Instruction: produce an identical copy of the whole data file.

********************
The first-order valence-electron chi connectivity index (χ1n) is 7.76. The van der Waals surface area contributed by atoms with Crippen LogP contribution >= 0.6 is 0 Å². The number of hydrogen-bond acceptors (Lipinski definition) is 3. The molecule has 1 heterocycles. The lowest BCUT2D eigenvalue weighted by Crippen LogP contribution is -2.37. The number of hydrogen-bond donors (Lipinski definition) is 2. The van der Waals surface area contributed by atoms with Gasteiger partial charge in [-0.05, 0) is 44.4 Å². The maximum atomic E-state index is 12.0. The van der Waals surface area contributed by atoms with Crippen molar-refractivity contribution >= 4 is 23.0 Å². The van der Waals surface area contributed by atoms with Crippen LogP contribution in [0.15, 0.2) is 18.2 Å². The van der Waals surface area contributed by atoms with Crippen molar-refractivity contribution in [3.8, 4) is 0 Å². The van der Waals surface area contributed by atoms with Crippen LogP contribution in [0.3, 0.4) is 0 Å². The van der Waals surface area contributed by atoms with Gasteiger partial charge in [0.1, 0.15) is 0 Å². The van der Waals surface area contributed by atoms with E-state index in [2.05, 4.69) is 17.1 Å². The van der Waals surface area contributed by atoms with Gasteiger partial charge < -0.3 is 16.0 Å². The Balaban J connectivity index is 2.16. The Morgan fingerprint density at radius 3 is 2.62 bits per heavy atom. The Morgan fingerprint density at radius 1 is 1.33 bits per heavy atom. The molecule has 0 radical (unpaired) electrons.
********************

The first-order valence-electron chi connectivity index (χ1n) is 7.76. The van der Waals surface area contributed by atoms with Crippen LogP contribution >= 0.6 is 0 Å². The number of hydrogen-bond acceptors (Lipinski definition) is 3. The molecule has 1 heterocycles. The lowest BCUT2D eigenvalue weighted by Crippen LogP contribution is -2.37. The number of hydrogen-bond donors (Lipinski definition) is 2. The van der Waals surface area contributed by atoms with Gasteiger partial charge in [-0.05, 0) is 44.4 Å². The maximum atomic E-state index is 12.0. The van der Waals surface area contributed by atoms with Crippen molar-refractivity contribution >= 4 is 23.0 Å². The van der Waals surface area contributed by atoms with Crippen LogP contribution in [0.15, 0.2) is 18.2 Å². The van der Waals surface area contributed by atoms with Crippen molar-refractivity contribution in [3.8, 4) is 0 Å². The van der Waals surface area contributed by atoms with Crippen LogP contribution in [0.3, 0.4) is 0 Å². The van der Waals surface area contributed by atoms with Gasteiger partial charge in [0.1, 0.15) is 0 Å². The van der Waals surface area contributed by atoms with E-state index in [2.05, 4.69) is 17.1 Å². The van der Waals surface area contributed by atoms with Gasteiger partial charge < -0.3 is 16.0 Å². The Balaban J connectivity index is 2.16. The Morgan fingerprint density at radius 3 is 2.62 bits per heavy atom. The Morgan fingerprint density at radius 1 is 1.33 bits per heavy atom. The molecule has 0 radical (unpaired) electrons.